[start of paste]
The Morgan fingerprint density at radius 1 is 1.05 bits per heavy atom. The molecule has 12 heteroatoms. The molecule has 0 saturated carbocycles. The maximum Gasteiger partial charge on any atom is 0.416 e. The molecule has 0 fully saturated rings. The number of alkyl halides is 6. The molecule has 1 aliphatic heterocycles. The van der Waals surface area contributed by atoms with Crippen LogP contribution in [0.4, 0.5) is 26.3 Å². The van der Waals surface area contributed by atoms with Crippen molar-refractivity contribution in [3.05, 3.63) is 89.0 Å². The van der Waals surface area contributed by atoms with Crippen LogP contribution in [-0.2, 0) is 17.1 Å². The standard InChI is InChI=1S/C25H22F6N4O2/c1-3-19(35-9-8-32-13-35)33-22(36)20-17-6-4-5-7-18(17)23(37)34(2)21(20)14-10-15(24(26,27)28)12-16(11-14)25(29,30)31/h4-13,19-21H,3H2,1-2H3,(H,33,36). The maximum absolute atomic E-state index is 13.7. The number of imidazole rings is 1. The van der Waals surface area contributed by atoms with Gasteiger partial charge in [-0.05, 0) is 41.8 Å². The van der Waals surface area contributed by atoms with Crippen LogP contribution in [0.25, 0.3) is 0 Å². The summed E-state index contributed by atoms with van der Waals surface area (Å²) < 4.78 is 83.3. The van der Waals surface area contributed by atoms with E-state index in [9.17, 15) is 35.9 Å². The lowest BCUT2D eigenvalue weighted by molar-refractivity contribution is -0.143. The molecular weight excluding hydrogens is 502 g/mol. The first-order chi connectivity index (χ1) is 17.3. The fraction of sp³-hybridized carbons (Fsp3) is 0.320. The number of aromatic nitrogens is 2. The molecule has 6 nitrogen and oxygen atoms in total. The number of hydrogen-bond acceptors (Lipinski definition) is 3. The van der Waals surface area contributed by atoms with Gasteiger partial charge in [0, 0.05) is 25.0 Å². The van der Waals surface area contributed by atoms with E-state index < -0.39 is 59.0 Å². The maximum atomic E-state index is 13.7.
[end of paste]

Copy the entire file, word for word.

The Morgan fingerprint density at radius 1 is 1.05 bits per heavy atom. The molecule has 12 heteroatoms. The molecule has 0 saturated carbocycles. The maximum Gasteiger partial charge on any atom is 0.416 e. The molecule has 0 fully saturated rings. The number of alkyl halides is 6. The molecule has 1 aliphatic heterocycles. The van der Waals surface area contributed by atoms with Crippen LogP contribution in [0.4, 0.5) is 26.3 Å². The van der Waals surface area contributed by atoms with Crippen molar-refractivity contribution in [3.05, 3.63) is 89.0 Å². The van der Waals surface area contributed by atoms with Crippen LogP contribution in [-0.2, 0) is 17.1 Å². The standard InChI is InChI=1S/C25H22F6N4O2/c1-3-19(35-9-8-32-13-35)33-22(36)20-17-6-4-5-7-18(17)23(37)34(2)21(20)14-10-15(24(26,27)28)12-16(11-14)25(29,30)31/h4-13,19-21H,3H2,1-2H3,(H,33,36). The maximum absolute atomic E-state index is 13.7. The number of imidazole rings is 1. The van der Waals surface area contributed by atoms with Gasteiger partial charge in [-0.05, 0) is 41.8 Å². The van der Waals surface area contributed by atoms with Crippen LogP contribution in [0.25, 0.3) is 0 Å². The summed E-state index contributed by atoms with van der Waals surface area (Å²) < 4.78 is 83.3. The van der Waals surface area contributed by atoms with E-state index in [9.17, 15) is 35.9 Å². The lowest BCUT2D eigenvalue weighted by molar-refractivity contribution is -0.143. The molecular weight excluding hydrogens is 502 g/mol. The first-order chi connectivity index (χ1) is 17.3. The fraction of sp³-hybridized carbons (Fsp3) is 0.320. The number of aromatic nitrogens is 2. The molecule has 6 nitrogen and oxygen atoms in total. The number of hydrogen-bond acceptors (Lipinski definition) is 3. The van der Waals surface area contributed by atoms with Gasteiger partial charge in [0, 0.05) is 25.0 Å². The van der Waals surface area contributed by atoms with E-state index < -0.39 is 59.0 Å². The maximum atomic E-state index is 13.7.